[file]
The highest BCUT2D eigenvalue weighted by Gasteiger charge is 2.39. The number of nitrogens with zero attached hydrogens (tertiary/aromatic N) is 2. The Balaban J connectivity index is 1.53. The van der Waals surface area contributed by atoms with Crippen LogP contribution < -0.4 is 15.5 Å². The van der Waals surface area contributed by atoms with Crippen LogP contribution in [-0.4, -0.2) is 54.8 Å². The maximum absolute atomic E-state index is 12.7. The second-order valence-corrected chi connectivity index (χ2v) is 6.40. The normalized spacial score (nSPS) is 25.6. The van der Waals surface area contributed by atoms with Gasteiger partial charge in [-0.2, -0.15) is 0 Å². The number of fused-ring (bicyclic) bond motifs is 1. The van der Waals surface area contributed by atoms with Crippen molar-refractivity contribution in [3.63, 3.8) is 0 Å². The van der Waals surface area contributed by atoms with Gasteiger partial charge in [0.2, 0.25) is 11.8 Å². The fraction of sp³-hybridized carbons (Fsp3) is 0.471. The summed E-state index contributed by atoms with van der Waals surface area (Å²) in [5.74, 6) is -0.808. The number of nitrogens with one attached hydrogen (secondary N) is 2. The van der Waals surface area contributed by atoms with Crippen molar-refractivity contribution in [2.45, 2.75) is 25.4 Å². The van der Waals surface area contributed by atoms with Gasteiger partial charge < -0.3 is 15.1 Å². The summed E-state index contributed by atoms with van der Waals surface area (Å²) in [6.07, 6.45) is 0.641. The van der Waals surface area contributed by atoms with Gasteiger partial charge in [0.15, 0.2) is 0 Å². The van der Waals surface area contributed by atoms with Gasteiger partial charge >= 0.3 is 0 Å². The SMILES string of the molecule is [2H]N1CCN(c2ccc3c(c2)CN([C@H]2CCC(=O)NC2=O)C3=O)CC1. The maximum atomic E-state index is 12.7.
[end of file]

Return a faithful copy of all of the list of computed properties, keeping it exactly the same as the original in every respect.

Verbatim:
The highest BCUT2D eigenvalue weighted by Gasteiger charge is 2.39. The number of nitrogens with zero attached hydrogens (tertiary/aromatic N) is 2. The Balaban J connectivity index is 1.53. The van der Waals surface area contributed by atoms with Crippen LogP contribution < -0.4 is 15.5 Å². The van der Waals surface area contributed by atoms with Crippen LogP contribution in [-0.4, -0.2) is 54.8 Å². The maximum absolute atomic E-state index is 12.7. The second-order valence-corrected chi connectivity index (χ2v) is 6.40. The normalized spacial score (nSPS) is 25.6. The van der Waals surface area contributed by atoms with Gasteiger partial charge in [-0.2, -0.15) is 0 Å². The number of fused-ring (bicyclic) bond motifs is 1. The van der Waals surface area contributed by atoms with Crippen molar-refractivity contribution in [3.63, 3.8) is 0 Å². The van der Waals surface area contributed by atoms with Gasteiger partial charge in [0.2, 0.25) is 11.8 Å². The fraction of sp³-hybridized carbons (Fsp3) is 0.471. The summed E-state index contributed by atoms with van der Waals surface area (Å²) in [5.74, 6) is -0.808. The number of nitrogens with one attached hydrogen (secondary N) is 2. The van der Waals surface area contributed by atoms with Crippen molar-refractivity contribution in [2.45, 2.75) is 25.4 Å². The van der Waals surface area contributed by atoms with Gasteiger partial charge < -0.3 is 15.1 Å². The summed E-state index contributed by atoms with van der Waals surface area (Å²) in [6.07, 6.45) is 0.641. The van der Waals surface area contributed by atoms with Gasteiger partial charge in [0.15, 0.2) is 0 Å². The van der Waals surface area contributed by atoms with Gasteiger partial charge >= 0.3 is 0 Å². The SMILES string of the molecule is [2H]N1CCN(c2ccc3c(c2)CN([C@H]2CCC(=O)NC2=O)C3=O)CC1. The maximum atomic E-state index is 12.7.